A practical guide to using time-and-motion methods to monitor compliance with hand hygiene guidelines: experience From Tanzanian labor wards

Giorgia Gon*, Said M. Ali, Robert Aunger, Oona M. Campbell, Micheal de Barra, Marijn de Bruin, Mohammed Juma, Stephen Nash, Amour Tajo, Johanna Westbrook, Susannah Woodd, Wendy J. Graham

*Corresponding author for this work

Research output: Contribution to journalArticlepeer-review

Abstract

Background: Good-quality evidence on hand hygiene compliance among birth attendants in low-resource labor wards is limited. The World Health Organization Hand Hygiene Observation Form is widely used for directly observing behaviors, but it does not support capturing complex patterns of behavior. We developed the HANDS at Birth tool for direct observational studies of complex patterns of hand rubbing/washing, glove use, recontamination, and their determinants among birth attendants. Understanding these behaviors is particularly critical in wards with variable patient volumes or unpredictable patient complications, such as emergency departments, operating wards, or triage and isolation wards during epidemics. Here we provide detailed information on the design and implementation of the HANDS at Birth tool, with a particular focus on low-resource settings. We developed the HANDS at Birth tool from available guidelines, unstructured observation, and iterative refinement based on consultation with collaborators and pilot results. We designed the tool with WOMBAT software, which supports collecting multidimensional time-and-motion data. Our analysis of the tool's performance centered on interobserver agreement and convergent validity and the implications of the data structure for data analysis. The HANDS at Birth tool encompasses various hand actions and context-relevant information. Hand actions include procedures relevant during labor and delivery; hand hygiene or glove actions; and other types of touch. During field implementation, we used the tool for continuous observation of the birth attendant. Interobserver agreement was good (kappa range: 0.7-0.9), and the tool showed convergent validity. Using the HANDS at Birth tool is a feasible way to obtain useful information about compliance with hand hygiene procedures. The tool could be used after simple training and allows for collection of reliable information about the complex pattern of hygiene behaviors. Future studies should explore using this tool to observe behavior in labor wards in other settings and in other types of wards.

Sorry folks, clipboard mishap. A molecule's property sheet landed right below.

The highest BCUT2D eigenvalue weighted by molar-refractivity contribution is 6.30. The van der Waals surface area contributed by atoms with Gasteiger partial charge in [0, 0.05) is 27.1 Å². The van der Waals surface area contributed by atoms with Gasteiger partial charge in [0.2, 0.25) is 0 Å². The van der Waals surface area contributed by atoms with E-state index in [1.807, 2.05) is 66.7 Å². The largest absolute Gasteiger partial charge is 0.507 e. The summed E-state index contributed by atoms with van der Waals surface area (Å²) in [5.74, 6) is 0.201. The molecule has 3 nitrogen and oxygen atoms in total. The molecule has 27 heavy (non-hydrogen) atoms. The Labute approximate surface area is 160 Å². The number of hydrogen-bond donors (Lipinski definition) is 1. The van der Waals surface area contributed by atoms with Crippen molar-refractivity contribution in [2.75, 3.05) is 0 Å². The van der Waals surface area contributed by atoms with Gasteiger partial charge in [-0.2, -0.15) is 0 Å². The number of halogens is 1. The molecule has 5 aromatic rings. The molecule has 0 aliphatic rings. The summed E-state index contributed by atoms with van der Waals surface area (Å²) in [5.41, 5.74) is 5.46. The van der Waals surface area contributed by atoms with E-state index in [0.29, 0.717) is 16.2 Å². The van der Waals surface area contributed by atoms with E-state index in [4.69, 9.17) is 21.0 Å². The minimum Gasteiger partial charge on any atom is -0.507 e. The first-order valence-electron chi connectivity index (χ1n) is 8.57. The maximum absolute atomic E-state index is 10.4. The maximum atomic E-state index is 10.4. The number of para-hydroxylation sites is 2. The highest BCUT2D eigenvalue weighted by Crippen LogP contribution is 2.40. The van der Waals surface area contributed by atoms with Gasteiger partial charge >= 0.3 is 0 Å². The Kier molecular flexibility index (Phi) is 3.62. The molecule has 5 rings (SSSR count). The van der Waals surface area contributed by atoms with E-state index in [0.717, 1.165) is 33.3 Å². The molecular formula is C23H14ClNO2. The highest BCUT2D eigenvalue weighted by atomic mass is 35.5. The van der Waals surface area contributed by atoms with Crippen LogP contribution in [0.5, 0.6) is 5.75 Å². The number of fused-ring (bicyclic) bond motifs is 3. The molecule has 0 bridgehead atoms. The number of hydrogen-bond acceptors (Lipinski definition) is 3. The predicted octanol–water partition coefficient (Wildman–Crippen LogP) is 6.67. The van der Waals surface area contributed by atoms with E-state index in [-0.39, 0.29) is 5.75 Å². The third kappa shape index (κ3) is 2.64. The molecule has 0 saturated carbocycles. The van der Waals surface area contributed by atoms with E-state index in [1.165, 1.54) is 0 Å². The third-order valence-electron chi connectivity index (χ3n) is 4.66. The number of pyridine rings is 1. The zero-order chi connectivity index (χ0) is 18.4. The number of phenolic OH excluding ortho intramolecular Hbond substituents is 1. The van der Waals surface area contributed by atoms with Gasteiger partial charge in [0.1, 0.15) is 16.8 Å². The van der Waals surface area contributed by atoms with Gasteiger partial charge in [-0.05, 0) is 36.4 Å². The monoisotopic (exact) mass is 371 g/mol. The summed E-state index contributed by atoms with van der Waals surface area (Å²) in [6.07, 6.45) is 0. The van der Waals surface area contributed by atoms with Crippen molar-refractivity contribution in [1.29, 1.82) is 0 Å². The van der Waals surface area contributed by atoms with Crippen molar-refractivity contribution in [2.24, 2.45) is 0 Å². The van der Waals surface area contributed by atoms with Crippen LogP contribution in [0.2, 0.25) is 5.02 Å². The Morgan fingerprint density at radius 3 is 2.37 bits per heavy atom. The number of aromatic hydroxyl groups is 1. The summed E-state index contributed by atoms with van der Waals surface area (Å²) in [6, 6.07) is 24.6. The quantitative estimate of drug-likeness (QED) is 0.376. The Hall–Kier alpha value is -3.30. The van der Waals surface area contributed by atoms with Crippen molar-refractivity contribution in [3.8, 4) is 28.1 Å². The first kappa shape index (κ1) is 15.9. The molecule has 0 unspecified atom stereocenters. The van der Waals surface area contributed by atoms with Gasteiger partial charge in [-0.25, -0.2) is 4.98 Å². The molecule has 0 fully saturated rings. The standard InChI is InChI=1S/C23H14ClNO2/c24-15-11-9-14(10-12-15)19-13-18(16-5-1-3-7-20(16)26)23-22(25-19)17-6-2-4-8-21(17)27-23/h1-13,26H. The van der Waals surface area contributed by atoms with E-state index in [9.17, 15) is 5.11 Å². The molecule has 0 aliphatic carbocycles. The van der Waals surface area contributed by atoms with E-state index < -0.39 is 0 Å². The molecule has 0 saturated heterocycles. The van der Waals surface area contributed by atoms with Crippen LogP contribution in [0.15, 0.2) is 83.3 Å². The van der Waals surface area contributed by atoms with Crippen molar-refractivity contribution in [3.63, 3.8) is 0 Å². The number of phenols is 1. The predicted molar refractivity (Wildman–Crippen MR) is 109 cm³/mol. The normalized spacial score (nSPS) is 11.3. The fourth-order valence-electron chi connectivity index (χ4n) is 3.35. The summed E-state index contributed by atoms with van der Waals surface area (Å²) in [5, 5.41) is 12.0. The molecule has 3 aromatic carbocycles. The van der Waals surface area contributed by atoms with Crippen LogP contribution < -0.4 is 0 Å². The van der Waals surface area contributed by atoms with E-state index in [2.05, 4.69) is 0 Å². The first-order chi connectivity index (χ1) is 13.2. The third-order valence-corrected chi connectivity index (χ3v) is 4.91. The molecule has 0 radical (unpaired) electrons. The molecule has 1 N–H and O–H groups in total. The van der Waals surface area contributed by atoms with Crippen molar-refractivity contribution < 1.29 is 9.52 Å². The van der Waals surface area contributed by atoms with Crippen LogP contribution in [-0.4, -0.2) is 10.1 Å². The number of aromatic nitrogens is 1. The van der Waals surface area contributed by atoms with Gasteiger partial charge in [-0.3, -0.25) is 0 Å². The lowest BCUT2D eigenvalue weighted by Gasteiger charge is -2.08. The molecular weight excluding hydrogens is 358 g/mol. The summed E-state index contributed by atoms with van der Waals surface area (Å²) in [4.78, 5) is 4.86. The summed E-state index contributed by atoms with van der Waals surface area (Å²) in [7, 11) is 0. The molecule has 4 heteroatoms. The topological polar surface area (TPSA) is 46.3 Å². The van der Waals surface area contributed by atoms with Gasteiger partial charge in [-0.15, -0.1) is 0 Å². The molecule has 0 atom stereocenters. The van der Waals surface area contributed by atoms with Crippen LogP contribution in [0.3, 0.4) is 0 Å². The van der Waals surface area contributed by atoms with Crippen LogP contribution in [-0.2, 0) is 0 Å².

Original languageEnglish
Pages (from-to)827-837
Number of pages11
JournalGlobal health, science and practice
Volume8
Issue number4
DOIs
Publication statusPublished - Dec 2020

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